What the Alexander cult inspired in the West, however, was its own brand of evangelical faiths. Outgrowths of Platonic thought began to be highly influential throughout Hellas, existing uneasily with traditional Greek beliefs. An internationalist version of Herakles emerged, along with Cybele. Generally the evangelic faiths of the West simply existed as modified versions of divinities that already had international currency, but their development along this path was accellerated by the large presence of the Alexander Cult. Despite its lack of adoption in the West, many artefacts associated with the Cult were transmitted via trade.

Altogether, the Hellenistic world was one of dizzying variation.

I'm curious if there will ever be a monolithic religion within the Argead Empire the way Christianity came to dominate the Roman Empire.

Also, question: what's going on with the Scythians? Just raiding the northern frontier, or are any of them Argead allied
The Scythians as a whole were a menace to many of the early Argead kings, often attempting to raid in the Central Asian satrapies of the Empire. At this point, they've recently been given a bloody nose when their last major incursion was beaten back. However, the Argeads have taken to finding other ways of keeping them back; some tribes are now allied to the Argeads, others have been hired wholesale as mercenaries. In this period, the northern frontier is not considered safe but it is considered pacified.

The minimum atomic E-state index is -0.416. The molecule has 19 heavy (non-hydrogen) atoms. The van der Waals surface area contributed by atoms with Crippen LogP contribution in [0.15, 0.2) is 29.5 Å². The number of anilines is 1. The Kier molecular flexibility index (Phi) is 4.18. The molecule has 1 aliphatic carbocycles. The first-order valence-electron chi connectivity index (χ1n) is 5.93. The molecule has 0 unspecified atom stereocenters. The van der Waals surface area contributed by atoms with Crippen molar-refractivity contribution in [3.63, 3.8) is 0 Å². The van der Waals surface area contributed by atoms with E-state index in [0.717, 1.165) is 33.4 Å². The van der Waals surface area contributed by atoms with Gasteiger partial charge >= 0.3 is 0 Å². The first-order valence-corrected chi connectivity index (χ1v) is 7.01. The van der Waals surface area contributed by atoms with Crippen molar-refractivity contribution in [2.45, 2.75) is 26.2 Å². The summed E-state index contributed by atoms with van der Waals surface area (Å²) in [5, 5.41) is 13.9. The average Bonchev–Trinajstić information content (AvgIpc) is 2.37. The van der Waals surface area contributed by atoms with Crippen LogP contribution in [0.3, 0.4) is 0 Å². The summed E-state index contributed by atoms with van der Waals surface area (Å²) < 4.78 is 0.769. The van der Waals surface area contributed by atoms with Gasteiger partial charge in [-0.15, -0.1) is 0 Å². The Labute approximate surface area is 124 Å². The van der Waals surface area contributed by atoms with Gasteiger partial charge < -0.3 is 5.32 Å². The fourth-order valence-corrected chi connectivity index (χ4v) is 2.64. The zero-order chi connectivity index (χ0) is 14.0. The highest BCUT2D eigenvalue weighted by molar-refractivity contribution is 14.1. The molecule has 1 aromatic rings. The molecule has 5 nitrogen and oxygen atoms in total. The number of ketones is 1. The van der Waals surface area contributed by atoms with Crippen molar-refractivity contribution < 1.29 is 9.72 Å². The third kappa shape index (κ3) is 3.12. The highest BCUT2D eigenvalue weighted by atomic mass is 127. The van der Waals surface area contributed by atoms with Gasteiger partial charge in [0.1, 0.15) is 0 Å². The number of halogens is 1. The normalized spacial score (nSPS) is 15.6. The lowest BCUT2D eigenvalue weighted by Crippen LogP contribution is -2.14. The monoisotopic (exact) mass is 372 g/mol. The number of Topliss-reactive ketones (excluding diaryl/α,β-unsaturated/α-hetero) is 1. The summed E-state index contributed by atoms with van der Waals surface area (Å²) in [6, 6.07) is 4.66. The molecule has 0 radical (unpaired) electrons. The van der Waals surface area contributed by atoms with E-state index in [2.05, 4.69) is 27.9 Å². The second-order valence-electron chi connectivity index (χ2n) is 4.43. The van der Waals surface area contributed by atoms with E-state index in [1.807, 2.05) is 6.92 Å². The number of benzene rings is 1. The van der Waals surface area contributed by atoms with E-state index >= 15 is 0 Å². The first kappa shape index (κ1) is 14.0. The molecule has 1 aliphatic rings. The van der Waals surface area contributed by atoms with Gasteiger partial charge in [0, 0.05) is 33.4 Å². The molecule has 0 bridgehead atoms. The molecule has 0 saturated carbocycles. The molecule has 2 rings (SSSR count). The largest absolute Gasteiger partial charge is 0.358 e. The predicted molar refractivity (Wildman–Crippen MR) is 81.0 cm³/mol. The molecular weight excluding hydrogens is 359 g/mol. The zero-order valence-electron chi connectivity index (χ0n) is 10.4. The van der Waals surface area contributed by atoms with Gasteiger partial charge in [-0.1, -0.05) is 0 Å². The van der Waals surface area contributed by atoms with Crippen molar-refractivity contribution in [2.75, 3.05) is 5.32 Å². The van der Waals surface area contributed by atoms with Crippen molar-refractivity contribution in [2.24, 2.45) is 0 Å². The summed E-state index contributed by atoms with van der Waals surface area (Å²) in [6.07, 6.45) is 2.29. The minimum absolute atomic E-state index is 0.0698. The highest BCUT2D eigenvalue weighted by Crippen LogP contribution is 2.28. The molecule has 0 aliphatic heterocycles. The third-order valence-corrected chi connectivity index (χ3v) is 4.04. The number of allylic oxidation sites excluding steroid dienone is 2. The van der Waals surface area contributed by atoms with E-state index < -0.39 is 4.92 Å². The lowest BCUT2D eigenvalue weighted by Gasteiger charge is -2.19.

Resurgam! A History of the Roman Republic


The Shaping of Italy

By the early 190s BC, it was a good time to be a Roman. Rome now controlled the entirety of the Italian peninsula bar the region of Liguria, and all of the islands of the Western Mediterranean. It also held Africa and north-eastern Iberia as dependent territories. Rome was flooded with slaves and wealth as a result of their victory, and their most major international competitor was defeated. This presents a happy, pastoral picture of a victorious Rome. But the truth beneath the surface was completely the opposite; the Republic had come extremely close to losing the war at several points. Its once nigh-endless manpower had almost run dry. In addition, the Republic now governed territory belonging to a myriad of different cultures. These different groups had either been subjugated by Rome or brought to formal alliance, but they competed against one another for influence in the Senate. The drop in Rome’s manpower had forced it to take a lighter hand than it might have done eight decades ago, and it was entirely possible that the entire edifice of the Roman state would collapse from the strain.

The one war the Romans waged in this period was the Syrakusan war. between 198-197 BC. The Italiote League had allied with the Romans as protection from Syrakuse and her allies in the toe of Italy, but the situation still escalated into war. Syrakuse was mighty indeed, and her allies were fierce. Rome’s power was still too weak to besiege Syrakuse herself, but with immense allied manpower Syrakuse’s allies in Bruttium were captured and had Roman colonies planted. Some cities received more favourable terms, but only if they had surrendered without a siege. Syrakuse was unable to directly intervene due to the operations of the Italiote League’s navy, and was forced to abandon her treaties of alliance with any city on Italy’s mainland in the peace treaty that followed. Syrakuse would be a pricking pain to Rome for a while yet to come, but devoid of her Greek allies the city was pacified for the time being.